Gadgets don’t care

One of the quaint and sometimes appealing aspects of western
societies like the UK’s are their attempts to picture the future in
“artist’s impressions”. In the 1920s and 1930s, there were
illustrations of women of the future, supported by a battery of new
mechanical aids, able to lounge about with magazines and friends
until their husbands came home, instead of having to toil at
housework. In the 1950s people were given glimpses of themselves
whizzing about the sky in personal aircraft or speeding along
enormous roads, getting everywhere fast. In the 1970s and 1980s we
were portrayed in a new “leisure society”, courtesy of automation.

Now a new image of the future is quietly making itself felt in the
world of health and social care – telecare. The question is, are
its advocates, including the government, on to something genuinely
new and helpful, or could they be getting it as disastrously wrong
as these earlier visionaries?

Telecare is a simple idea. As the government website says:
“Telecare schemes typically involve the use of remote sensing or
surveillance technology to monitor vulnerable people in their
homes, triggering an alert to an external party where there is
cause for concern. Like many simple ideas, though, telecare raises
complex issues.”

It is interesting how much thought and preparation seem to have
gone into telecare. Fact sheets are already available giving
information on telecare and ethics, the independent sector,
governance, risk management and the policy context. There’s an
updating implementation guide. The effort and critical
consideration that have been put into telecare’s development so far
seem impressive.

The fact sheet on user involvement is a good example. It is
strongly signed up to the principles of user involvement and sets
out a checklist of key questions for user involvement at strategic
and operational levels. It contains a clear reminder that local
authorities and health trusts have a responsibility to consult.
Here, though, some warning bells begin to ring. The government has
already signed up for an £80m pilot on telecare, but to the
best of this author’s knowledge, there has been no systematic
consultation with service users or their organisations. Such an
independent user-led exercise urgently needs to be set in

The government cannot be accused of trying to duck some of the
complexities of telecare in its background discussions. There is
serious recognition of the “big brother” potential and “compliance”
issues raised by telecare. That’s not to say these are resolved and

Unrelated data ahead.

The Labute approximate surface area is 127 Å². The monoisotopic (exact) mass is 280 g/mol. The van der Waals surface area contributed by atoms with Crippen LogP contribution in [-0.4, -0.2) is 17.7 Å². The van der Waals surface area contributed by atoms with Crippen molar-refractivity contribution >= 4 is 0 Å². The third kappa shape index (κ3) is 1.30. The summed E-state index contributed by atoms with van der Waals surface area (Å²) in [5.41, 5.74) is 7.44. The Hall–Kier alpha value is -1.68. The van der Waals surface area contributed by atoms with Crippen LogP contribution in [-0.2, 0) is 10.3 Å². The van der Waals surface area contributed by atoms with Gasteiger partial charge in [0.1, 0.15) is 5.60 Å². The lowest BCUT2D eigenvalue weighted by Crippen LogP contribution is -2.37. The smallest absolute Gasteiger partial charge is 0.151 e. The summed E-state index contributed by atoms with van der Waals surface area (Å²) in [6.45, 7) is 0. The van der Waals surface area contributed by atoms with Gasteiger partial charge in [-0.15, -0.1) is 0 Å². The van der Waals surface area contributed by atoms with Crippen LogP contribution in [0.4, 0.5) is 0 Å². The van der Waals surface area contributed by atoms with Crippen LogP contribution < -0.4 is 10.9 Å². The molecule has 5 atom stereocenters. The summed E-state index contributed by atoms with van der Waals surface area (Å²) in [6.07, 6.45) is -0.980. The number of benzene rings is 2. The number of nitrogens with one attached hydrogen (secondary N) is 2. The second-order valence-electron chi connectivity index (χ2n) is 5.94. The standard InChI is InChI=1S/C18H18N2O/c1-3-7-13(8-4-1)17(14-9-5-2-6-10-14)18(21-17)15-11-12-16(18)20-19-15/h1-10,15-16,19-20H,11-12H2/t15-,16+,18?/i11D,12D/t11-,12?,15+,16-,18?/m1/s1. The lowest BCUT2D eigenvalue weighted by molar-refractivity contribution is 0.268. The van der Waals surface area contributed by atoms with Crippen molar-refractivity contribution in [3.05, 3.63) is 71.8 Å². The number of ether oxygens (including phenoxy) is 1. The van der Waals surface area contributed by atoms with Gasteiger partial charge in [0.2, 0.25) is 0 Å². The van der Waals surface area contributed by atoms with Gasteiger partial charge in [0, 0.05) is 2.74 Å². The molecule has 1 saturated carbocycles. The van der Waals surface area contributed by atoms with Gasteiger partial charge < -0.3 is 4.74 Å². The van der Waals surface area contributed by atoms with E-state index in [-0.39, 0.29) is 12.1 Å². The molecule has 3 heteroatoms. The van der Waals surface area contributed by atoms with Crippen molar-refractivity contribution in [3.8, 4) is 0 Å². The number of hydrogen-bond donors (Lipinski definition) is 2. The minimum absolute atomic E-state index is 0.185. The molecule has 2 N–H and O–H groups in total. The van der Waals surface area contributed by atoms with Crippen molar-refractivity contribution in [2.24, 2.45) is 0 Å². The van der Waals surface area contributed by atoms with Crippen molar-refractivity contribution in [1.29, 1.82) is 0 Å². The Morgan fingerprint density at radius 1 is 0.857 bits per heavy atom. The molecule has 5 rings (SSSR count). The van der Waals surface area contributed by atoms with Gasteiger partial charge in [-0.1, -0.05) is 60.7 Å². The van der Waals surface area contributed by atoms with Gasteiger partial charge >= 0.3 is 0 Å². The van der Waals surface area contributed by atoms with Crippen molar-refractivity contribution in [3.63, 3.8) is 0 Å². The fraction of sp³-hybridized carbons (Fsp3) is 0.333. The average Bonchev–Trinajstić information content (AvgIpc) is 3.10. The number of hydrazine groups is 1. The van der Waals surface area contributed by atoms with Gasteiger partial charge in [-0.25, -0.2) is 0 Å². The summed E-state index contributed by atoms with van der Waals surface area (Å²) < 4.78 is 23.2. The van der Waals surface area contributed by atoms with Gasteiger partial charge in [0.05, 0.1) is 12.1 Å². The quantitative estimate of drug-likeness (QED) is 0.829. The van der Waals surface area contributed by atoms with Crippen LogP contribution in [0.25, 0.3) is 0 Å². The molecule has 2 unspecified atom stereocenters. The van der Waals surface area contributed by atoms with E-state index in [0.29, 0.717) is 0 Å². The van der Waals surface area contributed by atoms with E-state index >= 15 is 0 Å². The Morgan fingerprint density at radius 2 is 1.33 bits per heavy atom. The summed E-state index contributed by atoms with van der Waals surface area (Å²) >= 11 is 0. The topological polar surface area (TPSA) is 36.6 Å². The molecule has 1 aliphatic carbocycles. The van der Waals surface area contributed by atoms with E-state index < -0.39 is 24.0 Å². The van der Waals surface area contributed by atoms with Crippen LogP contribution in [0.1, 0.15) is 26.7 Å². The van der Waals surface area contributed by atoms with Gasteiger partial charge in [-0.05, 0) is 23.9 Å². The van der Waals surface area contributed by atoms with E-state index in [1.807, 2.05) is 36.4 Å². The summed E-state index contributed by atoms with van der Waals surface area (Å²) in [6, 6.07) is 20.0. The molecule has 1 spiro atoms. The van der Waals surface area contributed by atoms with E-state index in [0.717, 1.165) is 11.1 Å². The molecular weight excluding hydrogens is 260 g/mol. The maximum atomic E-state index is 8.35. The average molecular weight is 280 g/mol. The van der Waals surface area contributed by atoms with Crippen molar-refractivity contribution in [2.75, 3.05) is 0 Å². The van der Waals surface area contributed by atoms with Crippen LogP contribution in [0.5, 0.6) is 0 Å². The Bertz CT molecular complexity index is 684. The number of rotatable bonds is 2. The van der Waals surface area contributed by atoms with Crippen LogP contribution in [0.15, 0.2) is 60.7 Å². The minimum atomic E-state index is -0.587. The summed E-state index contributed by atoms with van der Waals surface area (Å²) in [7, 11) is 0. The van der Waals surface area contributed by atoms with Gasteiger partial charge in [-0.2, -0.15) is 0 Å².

the call for “early discussion with service users” suggested in the
Telecare Implementation Guide makes particularly good

If telecare is a solution, it is not yet clear who has identified
the problem. The care services minister, Liam Byrne, has said: “It
is not realistic to plan to deliver [social] care support services
in the way that we do at present. We must embrace new ways of
working.” He is right. But in the consultations with service users
that have accompanied the green paper on adult social care,
Independence, Well-being and Choice, what they have
emphasised is a better system of providing support that does away
with the stream of often poorly motivated and underskilled agency
staff who pass through their door. Service users want quality,
well-supported staff with whom they can develop a positive
relationship. They draw a strong distinction between just getting
the basic personal support that maintains physical functioning and
the crucial social support they want that makes it possible for
them to live independently. It is this latter that they do not
often receive.

In recent years, there has been talk of using chimpanzees and
robots to help maintain disabled, frail and older people at home.
But I have never heard an older or disabled person call for the
development of either. Telecare must not be added to this
discredited list unnecessarily.

Ian Philp, the Department of Health’s national director for older
people’s services, has already said in the context of telecare that
“from an older person’s point of view, the human factor is the most
important”. As he suggests, telecare must primarily serve the
rights and interests of the individual. There will be many
competing pressures that may make this easier said than done. But
if telecare is not to join the roster of other discredited
innovations in social care, from care management to quasi-markets,
then its piloting and implementation, from the word go, must give
priority to issues of equity, informed consent, choice and user-led

Peter Beresford is professor of social policy, Brunel
University, and is involved with the psychiatric system survivor

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